You want your beautiful turf grass, rose bushes and tomato plants to turn heads: learning which fertilizers will make your plants flourish is a good first step.
By giving your flowering plants the right kind of fertilizer, you’ll help them develop strong roots and stems, which in turn helps to produce gorgeous leaves and petals.
You’ll also improve your vegetable harvest, which can save you money on groceries. With a bit of research, you’ll soon take your gardening and lawn care to a whole new level.
Types of Fertilizer
Types of Fertilizer
Fertilizing larger yards and gardens can be both time-consuming and difficult. However, with liquid fertilizer, you’re able to cover large areas in no time. In fact, some liquid fertilizer packages attach directly to your garden hose, allowing you to water and feed your plants at the same time.
Liquid fertilizers also mix easily, making it simple to create blended batches. Plants and grass also like liquid fertilizers, because they can absorb the nutrients immediately, without waiting for the fertilizer to dissolve.
If you’re looking to reduce the number of fertilizer applications you make each year (while also gaining more control over nutrient release), go with granular or dry fertilizers.
These fertilizers are available in two basic types: quick release and slow release. Quick-release fertilizer lasts three to four weeks, while slow-release fertilizer lasts two to three months. Whichever type you use, you won’t have to fertilize your lawn or garden as often as with liquid fertilizers, and the nutrients become available to the plant roots at a steady pace.
Keep in mind that rainfall and watering will cause the pellets to dissolve more rapidly. Granular fertilizers come in easy-to-handle pellet form and are normally applied with a mechanical spreader.
If you prefer organic gardening or lawn care, there are many organic fertilizers to choose from. Organic fertilizers feed natural nutrients to your soil at a slow, consistent pace, while also adding new organic matter to improve the soil’s condition.
Different types of organic fertilizer include blood meal, bone meal, cow manure, cottonseed meal and fish meal. A key benefit of organic fertilizers is they present little danger to plants from overuse. Organic fertilizers also nurture soil microbes, which help plants to extract the food they need from the soil.
Some plants such as roses, orchids, and African violet are finicky eaters that require specific nutrition from their fertilizer. For these plants, you can purchase specially formulated plant food with instructions on how to apply it.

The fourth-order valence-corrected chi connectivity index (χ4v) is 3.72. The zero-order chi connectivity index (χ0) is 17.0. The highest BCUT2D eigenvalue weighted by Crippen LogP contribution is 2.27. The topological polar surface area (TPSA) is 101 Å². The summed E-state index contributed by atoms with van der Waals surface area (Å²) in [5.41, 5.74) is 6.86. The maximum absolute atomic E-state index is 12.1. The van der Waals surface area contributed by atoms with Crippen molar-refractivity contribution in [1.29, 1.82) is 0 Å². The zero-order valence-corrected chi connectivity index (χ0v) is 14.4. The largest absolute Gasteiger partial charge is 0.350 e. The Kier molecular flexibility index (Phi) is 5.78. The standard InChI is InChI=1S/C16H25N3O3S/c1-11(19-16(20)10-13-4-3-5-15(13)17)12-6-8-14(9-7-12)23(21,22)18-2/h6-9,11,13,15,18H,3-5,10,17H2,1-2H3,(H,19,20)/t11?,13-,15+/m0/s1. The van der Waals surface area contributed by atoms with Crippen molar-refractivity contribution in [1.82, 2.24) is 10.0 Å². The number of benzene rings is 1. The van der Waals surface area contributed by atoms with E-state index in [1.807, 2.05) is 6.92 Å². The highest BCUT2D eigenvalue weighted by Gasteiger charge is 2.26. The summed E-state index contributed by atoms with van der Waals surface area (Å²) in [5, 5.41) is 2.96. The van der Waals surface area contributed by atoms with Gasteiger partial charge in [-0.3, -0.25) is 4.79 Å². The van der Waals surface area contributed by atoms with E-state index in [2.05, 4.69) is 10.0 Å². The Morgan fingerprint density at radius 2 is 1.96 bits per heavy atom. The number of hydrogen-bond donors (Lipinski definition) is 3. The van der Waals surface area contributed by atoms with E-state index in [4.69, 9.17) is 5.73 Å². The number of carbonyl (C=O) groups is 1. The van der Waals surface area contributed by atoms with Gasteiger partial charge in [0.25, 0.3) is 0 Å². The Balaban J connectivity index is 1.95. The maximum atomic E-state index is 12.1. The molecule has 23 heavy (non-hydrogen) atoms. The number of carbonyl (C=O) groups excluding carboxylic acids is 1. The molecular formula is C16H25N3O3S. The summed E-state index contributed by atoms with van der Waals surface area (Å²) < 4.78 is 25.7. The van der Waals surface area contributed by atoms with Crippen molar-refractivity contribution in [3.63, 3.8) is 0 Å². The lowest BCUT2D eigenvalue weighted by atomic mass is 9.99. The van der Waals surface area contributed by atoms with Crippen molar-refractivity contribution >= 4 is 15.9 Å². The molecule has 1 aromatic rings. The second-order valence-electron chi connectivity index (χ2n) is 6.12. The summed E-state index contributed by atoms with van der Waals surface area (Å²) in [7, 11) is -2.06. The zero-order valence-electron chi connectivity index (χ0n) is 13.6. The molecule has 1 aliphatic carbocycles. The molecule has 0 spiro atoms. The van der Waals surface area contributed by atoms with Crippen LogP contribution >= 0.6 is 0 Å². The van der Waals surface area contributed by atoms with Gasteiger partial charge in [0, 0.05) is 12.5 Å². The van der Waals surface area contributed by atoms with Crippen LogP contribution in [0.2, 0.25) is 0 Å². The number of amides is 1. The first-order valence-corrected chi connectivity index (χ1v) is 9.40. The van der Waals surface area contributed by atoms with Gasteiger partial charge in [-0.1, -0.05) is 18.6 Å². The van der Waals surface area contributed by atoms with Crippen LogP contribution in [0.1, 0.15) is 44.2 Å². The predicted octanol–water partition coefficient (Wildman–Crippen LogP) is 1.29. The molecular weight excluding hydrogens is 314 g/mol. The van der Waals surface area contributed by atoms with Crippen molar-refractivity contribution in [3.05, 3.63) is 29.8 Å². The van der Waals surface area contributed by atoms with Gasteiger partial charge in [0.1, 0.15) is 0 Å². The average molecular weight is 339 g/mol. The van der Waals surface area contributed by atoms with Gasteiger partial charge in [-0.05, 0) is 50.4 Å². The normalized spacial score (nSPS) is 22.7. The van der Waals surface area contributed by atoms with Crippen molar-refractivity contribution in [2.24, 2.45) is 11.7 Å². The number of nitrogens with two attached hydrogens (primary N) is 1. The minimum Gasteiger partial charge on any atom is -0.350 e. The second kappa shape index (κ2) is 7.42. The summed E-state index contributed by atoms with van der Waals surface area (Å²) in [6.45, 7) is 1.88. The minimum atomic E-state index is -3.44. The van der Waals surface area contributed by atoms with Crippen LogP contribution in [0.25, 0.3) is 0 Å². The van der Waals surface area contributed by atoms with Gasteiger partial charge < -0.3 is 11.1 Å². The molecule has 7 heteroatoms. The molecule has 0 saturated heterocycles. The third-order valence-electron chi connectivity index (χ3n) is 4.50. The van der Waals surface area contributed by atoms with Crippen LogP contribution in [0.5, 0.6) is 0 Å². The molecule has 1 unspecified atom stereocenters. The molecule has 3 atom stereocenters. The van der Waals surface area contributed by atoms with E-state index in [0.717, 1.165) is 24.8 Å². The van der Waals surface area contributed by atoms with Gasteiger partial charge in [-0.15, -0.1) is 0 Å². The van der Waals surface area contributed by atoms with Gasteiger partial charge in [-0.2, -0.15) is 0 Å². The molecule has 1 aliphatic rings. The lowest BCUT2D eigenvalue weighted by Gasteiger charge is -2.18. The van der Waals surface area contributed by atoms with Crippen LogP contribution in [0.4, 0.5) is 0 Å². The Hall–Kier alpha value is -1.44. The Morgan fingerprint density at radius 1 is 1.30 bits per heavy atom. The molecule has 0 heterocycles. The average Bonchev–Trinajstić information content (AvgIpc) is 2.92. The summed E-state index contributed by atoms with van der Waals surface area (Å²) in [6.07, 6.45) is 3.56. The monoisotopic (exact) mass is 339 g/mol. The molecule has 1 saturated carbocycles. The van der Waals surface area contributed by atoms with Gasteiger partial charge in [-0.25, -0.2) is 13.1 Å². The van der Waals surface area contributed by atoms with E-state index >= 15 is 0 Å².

Feeding your favourite blooms and other plants the foods they thrive on is a simple way to ensure your garden performs at its very best.
Fertilizing and lawn care tips
- Test your soil to determine the pH level and nutrient status before selecting a fertilizer.
- Feed plants in the morning, water them at night.
- Mix solid fertilizers well with the surrounding soil.
- Ensure liquid fertilizer is properly diluted to avoid burning your plants.
- Don’t spray liquid fertilizer on your plant’s leaves.
- After over-seeding your lawn’s brown patches in spring, follow up with grass fertilizer.
Weeds compete with your grass and plants for the moisture and nutrients in the soil, so weed control is vital for a beautiful lawn or healthy harvest.
Many fertilizers contain added ingredients that won’t harm your plants but are toxic to common weeds such as dandelions and crabgrass.
Aphids, grubs, caterpillars, beetles and a host of other lawn and garden pests can wreak havoc in your yard.
Many fertilizers contain deterrents and toxins that target specific pests but won’t damage your plants.
Plants need a range of nutrients to grow and thrive. Macronutrients are the nutrients they consume in large amounts. The three main macronutrients responsible for healthy growth are nitrogen, phosphorous and potassium.
When shopping for fertilizer, check the side of the package to see what percentage of these elements the product contains.
Plants consume many micronutrients, but the most important ones are iron, copper manganese, zinc, molybdenum and chlorine. Only trace amounts of these micronutrients are needed.
If any are lacking, your plants are less able to manufacture critical proteins and enzymes they need to function.
How to read a fertilizer label
Fertilizers come in different blends and strengths.
The “N-P-K” number that appears on the fertilizer package indicates the percentage by weight of the three major ingredients:
- Nitrogen (N)
- Phosphorus (P)
- Potassium (K)
The larger the number, the more of the nutrient present in the mix.